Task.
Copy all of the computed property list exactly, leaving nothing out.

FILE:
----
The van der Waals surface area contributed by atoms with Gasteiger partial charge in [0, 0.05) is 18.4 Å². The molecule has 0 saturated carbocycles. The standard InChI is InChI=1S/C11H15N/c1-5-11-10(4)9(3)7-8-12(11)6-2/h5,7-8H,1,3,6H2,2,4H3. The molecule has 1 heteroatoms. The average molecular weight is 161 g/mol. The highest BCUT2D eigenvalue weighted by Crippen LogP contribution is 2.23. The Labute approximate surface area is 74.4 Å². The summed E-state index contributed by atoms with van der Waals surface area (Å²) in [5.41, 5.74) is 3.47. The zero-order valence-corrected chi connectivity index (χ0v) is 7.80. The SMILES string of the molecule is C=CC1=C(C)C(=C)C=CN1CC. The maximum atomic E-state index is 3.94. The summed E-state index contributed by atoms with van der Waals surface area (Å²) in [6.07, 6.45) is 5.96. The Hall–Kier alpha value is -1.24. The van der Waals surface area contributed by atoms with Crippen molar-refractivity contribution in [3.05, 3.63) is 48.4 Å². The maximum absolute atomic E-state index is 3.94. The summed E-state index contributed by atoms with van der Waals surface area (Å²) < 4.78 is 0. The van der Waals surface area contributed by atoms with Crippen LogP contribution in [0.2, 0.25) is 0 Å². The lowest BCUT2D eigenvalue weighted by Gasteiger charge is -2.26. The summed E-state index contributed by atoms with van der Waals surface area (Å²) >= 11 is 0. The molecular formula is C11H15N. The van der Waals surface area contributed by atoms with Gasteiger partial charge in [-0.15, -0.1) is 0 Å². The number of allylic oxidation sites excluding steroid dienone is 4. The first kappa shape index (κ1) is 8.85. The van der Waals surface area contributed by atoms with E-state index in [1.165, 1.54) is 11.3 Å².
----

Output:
The van der Waals surface area contributed by atoms with Gasteiger partial charge in [0, 0.05) is 18.4 Å². The molecule has 0 saturated carbocycles. The standard InChI is InChI=1S/C11H15N/c1-5-11-10(4)9(3)7-8-12(11)6-2/h5,7-8H,1,3,6H2,2,4H3. The molecule has 1 heteroatoms. The average molecular weight is 161 g/mol. The highest BCUT2D eigenvalue weighted by Crippen LogP contribution is 2.23. The Labute approximate surface area is 74.4 Å². The summed E-state index contributed by atoms with van der Waals surface area (Å²) in [5.41, 5.74) is 3.47. The zero-order valence-corrected chi connectivity index (χ0v) is 7.80. The SMILES string of the molecule is C=CC1=C(C)C(=C)C=CN1CC. The maximum atomic E-state index is 3.94. The summed E-state index contributed by atoms with van der Waals surface area (Å²) in [6.07, 6.45) is 5.96. The Hall–Kier alpha value is -1.24. The van der Waals surface area contributed by atoms with Crippen molar-refractivity contribution in [3.05, 3.63) is 48.4 Å². The maximum absolute atomic E-state index is 3.94. The summed E-state index contributed by atoms with van der Waals surface area (Å²) < 4.78 is 0. The van der Waals surface area contributed by atoms with Crippen LogP contribution in [0.2, 0.25) is 0 Å². The lowest BCUT2D eigenvalue weighted by Gasteiger charge is -2.26. The summed E-state index contributed by atoms with van der Waals surface area (Å²) >= 11 is 0. The molecular formula is C11H15N. The van der Waals surface area contributed by atoms with Gasteiger partial charge in [-0.15, -0.1) is 0 Å². The number of allylic oxidation sites excluding steroid dienone is 4. The first kappa shape index (κ1) is 8.85. The van der Waals surface area contributed by atoms with E-state index in [1.165, 1.54) is 11.3 Å².